Borrelia-associated Fasciitis: Two Cases.
Borrelia-associated Fasciitis: Two Cases. Acta Derm Venereol. 2017 Feb 08;: Authors: Lang C, Masouyé I, Mühlstädt M, Quenan S, Kaya G, Laffitte E Abstract is missing (Short communication). PMID: 28175927 [PubMed - as supplied by publisher]
In this study, T. equi and “Candidatus Rickettsia barbariae” were identified for the first time in Algeria as well as potential new species of Ehrlichia and Anaplasma.Although molecular detection does not indicate vector/reservoir competence when investigating ticks removed from animals, this study expands the knowledge of the microorganisms detected in ticks in north-east of Algeria.
CONCLUSIONS: This study demonstrates the potential danger from the inadvertent introduction of novel disease pathogens and vectors. Awareness of co-infections and Dermacentor reticulatus-related pathogens needs to be increased. PMID: 31694625 [PubMed - in process]
ConclusionB. burgdorferi is unusual in that it expresses three distinct MTNs (cytoplasmic, membrane bound, and secreted) that are effectively inactivated by nucleoside analogs.General significanceThe Borrelia MTNs appear to be promising targets for developing new antibiotics to treat Lyme disease.
LYME disease is an infectious disease caused by a bacterium named Borrelia, spread by ticks found in the woods. It can easily be caught and if a person experiences this one particular sign it could be a major warning that you may be at risk of having the disease. What is it?
Publication date: Available online 28 October 2019Source: Ticks and Tick-borne DiseasesAuthor(s): Gabriele Margos, Volker Fingerle, Charlotte Oskam, Brian Stevenson, Alexander Gofton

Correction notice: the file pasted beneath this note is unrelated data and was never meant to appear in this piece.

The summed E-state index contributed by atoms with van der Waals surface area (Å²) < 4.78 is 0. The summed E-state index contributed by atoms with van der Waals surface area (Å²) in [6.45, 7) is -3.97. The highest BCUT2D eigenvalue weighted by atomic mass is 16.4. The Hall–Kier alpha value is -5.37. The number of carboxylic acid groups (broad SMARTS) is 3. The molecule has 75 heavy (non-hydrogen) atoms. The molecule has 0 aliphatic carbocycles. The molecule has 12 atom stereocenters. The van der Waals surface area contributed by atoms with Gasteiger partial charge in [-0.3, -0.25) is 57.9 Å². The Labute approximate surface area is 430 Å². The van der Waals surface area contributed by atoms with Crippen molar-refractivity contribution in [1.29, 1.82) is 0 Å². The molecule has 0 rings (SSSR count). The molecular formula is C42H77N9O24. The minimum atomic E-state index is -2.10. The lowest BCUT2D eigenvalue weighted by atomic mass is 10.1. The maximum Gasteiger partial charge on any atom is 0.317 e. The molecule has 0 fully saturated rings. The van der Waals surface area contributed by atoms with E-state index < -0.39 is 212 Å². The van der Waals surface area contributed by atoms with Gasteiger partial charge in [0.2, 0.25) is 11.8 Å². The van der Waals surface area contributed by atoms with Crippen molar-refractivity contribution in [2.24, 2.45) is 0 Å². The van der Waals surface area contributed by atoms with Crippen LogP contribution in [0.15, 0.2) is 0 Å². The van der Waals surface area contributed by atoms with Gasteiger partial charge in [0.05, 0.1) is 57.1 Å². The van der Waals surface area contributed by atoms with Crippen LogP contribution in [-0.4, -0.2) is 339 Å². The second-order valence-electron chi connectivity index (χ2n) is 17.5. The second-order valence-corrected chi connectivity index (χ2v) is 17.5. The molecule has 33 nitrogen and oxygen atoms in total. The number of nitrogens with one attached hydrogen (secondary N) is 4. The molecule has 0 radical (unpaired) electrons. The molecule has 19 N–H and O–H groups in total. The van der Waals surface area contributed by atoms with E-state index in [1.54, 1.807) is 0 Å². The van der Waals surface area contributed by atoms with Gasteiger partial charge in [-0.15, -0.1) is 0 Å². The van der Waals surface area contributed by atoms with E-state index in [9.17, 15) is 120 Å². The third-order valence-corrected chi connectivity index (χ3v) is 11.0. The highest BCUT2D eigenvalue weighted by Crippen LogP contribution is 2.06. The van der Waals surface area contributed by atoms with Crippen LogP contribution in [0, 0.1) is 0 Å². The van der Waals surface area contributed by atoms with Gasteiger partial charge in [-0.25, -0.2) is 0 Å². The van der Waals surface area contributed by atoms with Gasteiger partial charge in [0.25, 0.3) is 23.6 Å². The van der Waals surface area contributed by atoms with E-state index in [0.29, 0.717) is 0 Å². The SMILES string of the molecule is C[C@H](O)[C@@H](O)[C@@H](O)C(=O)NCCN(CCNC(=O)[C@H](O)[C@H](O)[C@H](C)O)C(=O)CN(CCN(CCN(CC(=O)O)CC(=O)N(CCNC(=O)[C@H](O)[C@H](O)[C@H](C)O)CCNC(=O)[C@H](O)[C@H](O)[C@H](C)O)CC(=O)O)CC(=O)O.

Abstract Borrelia turcica, a member of the reptile-associated Borrelia clade, is vectored by Hyalomma aegyptium. The only suggested reservoir hosts of B. turcica are tortoises of the genus Testudo. Borrelia turcica has been described to occur in several Southeastern European countries including Turkey, Romania, Bulgaria and Greece but so far nothing is known about the relationship of these populations and whether or how they are structured. Using multilocus sequence typing (MLST) on eight chromosomally located housekeeping loci (clpA, clpX, nifS, pepX, pyrG, recG, rplB and uvrA) we analyzed 43 B. turcica isolates ...
Abstract African multimammate rats, Mastomys natalensis, are widely distributed in sub-Saharan Africa and live in close association with humans. In West Africa, numerous field studies have shown these animals may be naturally infected with the relapsing fever spirochete Borrelia crocidurae, the primary cause of tick-borne relapsing fever in this region of the continent. However, naturally infected individual rats have never been examined over time; therefore, the true host competency of these rats for this spirochete is unknown. Therefore, using animals from an established laboratory colony of M. natalensis, rats ...
The prevalence of tick-borne infections has been steadily increasing in both number and geographic distribution in the United States and abroad. This increase, in conjunction with the continued recognition of novel pathogens transmitted by ticks, has made accurate diagnosis of these infections challenging. Mainstay serologic tests are insensitive during the acute phase of infection and are often cross-reactive with similar pathogenic and nonpathogenic organisms. Further, they are unable to reliably differentiate active versus past infection which can lead to misdiagnosis and incorrect understanding of the epidemiology and ...
Conclusions: In Slovenia, LNB in children is more often caused by B. garinii, followed by B. afzelii. The clinical picture of LNB in children caused by B. garinii is not more often suggestive of CNS involvement, but CNS inflammation is more pronounced in children infected with B. garinii, compared with children infected with B. afzelii.
This study documents a high prevalence in ticks of Rickettsia spp. thought to be endosymbionts, a low prevalence of relapsing fever group Borrelia in ticks, and a lack of detection of Lyme disease-group Borrelia in both ticks and mammals in an east Texas forested recreation area. Additionally, we observed low questing tick density in areas with a history of controlled burns. These results expand knowledge of tick-borne disease ecology in east Texas which can aid in directing future investigative, modeling, and management efforts.